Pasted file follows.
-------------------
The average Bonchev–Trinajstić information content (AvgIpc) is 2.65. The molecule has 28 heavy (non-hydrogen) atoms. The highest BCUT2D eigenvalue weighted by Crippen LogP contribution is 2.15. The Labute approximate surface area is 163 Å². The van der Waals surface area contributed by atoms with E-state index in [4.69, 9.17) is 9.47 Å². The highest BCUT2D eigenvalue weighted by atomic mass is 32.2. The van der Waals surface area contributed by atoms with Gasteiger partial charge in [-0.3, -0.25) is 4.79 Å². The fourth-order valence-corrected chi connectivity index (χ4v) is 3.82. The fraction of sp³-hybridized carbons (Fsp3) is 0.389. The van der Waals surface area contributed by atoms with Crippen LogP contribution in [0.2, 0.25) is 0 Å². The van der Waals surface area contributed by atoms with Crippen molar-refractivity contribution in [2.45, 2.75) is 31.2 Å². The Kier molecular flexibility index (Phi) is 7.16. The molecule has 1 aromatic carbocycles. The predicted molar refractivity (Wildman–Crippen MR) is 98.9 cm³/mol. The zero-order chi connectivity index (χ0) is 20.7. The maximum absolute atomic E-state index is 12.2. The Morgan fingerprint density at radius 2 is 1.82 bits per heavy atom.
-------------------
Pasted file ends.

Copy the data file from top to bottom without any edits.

The average Bonchev–Trinajstić information content (AvgIpc) is 2.65. The molecule has 28 heavy (non-hydrogen) atoms. The highest BCUT2D eigenvalue weighted by Crippen LogP contribution is 2.15. The Labute approximate surface area is 163 Å². The van der Waals surface area contributed by atoms with E-state index in [4.69, 9.17) is 9.47 Å². The highest BCUT2D eigenvalue weighted by atomic mass is 32.2. The van der Waals surface area contributed by atoms with Gasteiger partial charge in [-0.3, -0.25) is 4.79 Å². The fourth-order valence-corrected chi connectivity index (χ4v) is 3.82. The fraction of sp³-hybridized carbons (Fsp3) is 0.389. The van der Waals surface area contributed by atoms with Crippen LogP contribution in [0.2, 0.25) is 0 Å². The van der Waals surface area contributed by atoms with Crippen molar-refractivity contribution in [2.45, 2.75) is 31.2 Å². The Kier molecular flexibility index (Phi) is 7.16. The molecule has 1 aromatic carbocycles. The predicted molar refractivity (Wildman–Crippen MR) is 98.9 cm³/mol. The zero-order chi connectivity index (χ0) is 20.7. The maximum absolute atomic E-state index is 12.2. The Morgan fingerprint density at radius 2 is 1.82 bits per heavy atom.